Artificial Nesting Structures for the Double-Crested Cormorant
Meier, Thomas I.
University of Wisconsin-Stevens Point, College of Natural Resources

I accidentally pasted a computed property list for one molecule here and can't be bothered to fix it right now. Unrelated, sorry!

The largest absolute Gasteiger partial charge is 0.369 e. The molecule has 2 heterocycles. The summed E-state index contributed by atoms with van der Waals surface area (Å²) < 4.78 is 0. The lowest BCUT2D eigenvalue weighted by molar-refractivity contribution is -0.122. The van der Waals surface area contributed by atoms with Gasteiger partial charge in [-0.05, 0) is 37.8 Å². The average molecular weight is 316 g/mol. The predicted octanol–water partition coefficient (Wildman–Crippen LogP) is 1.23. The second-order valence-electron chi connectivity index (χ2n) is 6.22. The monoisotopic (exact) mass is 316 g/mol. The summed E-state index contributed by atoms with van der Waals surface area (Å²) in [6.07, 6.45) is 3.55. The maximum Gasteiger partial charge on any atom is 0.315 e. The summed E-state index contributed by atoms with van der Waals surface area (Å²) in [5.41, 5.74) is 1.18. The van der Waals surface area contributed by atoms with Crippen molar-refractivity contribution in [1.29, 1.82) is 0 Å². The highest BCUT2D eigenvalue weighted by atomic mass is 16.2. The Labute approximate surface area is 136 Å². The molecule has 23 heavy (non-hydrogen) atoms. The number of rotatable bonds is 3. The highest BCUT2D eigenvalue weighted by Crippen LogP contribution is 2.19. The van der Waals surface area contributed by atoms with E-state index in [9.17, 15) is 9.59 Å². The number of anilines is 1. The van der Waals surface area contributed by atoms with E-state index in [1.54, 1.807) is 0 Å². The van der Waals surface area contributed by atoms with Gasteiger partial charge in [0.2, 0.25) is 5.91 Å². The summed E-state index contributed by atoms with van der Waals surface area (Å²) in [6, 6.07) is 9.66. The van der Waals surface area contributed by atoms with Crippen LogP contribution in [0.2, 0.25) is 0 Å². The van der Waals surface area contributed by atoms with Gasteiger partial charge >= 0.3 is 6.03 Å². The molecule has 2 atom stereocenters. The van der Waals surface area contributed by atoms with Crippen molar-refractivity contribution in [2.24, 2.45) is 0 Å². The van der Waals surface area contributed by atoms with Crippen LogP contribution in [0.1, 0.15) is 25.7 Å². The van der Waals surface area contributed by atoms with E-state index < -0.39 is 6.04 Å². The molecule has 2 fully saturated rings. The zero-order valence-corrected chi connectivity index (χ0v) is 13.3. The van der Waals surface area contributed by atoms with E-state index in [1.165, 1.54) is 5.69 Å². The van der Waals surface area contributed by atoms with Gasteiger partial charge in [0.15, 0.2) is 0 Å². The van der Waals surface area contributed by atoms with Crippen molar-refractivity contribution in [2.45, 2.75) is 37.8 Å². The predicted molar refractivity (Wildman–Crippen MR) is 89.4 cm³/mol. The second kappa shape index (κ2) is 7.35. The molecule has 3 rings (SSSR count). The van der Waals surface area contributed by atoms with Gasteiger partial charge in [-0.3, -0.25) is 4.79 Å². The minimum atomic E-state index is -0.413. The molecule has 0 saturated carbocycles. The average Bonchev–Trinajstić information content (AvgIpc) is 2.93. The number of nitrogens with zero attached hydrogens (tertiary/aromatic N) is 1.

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Natural nesting habitat for the double-crested cormorant (Phalacrocorax auritus), consisting of flooded dead timber, has become limited in the midwest portion of the United States. Population trends have followed this decline in habitat and today the species is classified as endangered in Wisconsin. Artificial nesting structures, consisting of a pole with platforms, proved to be a successful substitute for natural nest sites on the George W. Mead Wildlife Area in central Wisconsin and thus provided an excellent method for rehabilitating deteriorating natural rookeries. Three platform types were tested in 1974. Platform Type-A had a chicken wire surface, Platform Type-B a lath surface, and Platform Type-C a box surface. Platform Type-B proved to be most successful and with minor modification was used almost exclusively for platform construction in 1975 and 1976. Cormorant use of the modified Platform Type-B was high in comparison to all others tested and it is recommended for further rookery restoration projects. Artificial structures, poles with attached platforms, are constructed of treated wood and have a life expectancy of 45 years. Platform use at the Mead rookery increased from 25.6% in 1974 to 57.5% in 1976 as deterioration of natural nest sites within the rookery accelerated. Production of fledged young per nest averaged 1.94 and 2.16 for nests in natural nest sites and artificial platforms respectively. Use of artificial platforms by the great blue heron (Ardea heroidias) was documented each year of the study. A total of 3.8, 2.3, and 9.4% of all heron nests constructed in the rookery were in artificial platforms for 1974, 1975, and 1976, respectively. Production averaged 2.2 young per nest. Artificial structures should be placed within 25-ft of natural nesting trees; platforms should be placed within the vertical height interval occupied by natural nests; platforms should be spaced 3-ft apart vertically for cormorants and 4-ft apart for herons; and consecutive platforms should be placed in 180° vertical rotation. Perching structures were also erected to provide perching sites in excessively deteriorated areas of the rookery. Total construction costs were $125.00 per 4 platform structures and $200.00 per 6 platform structures. Total construction cost per perching structure was $97.75.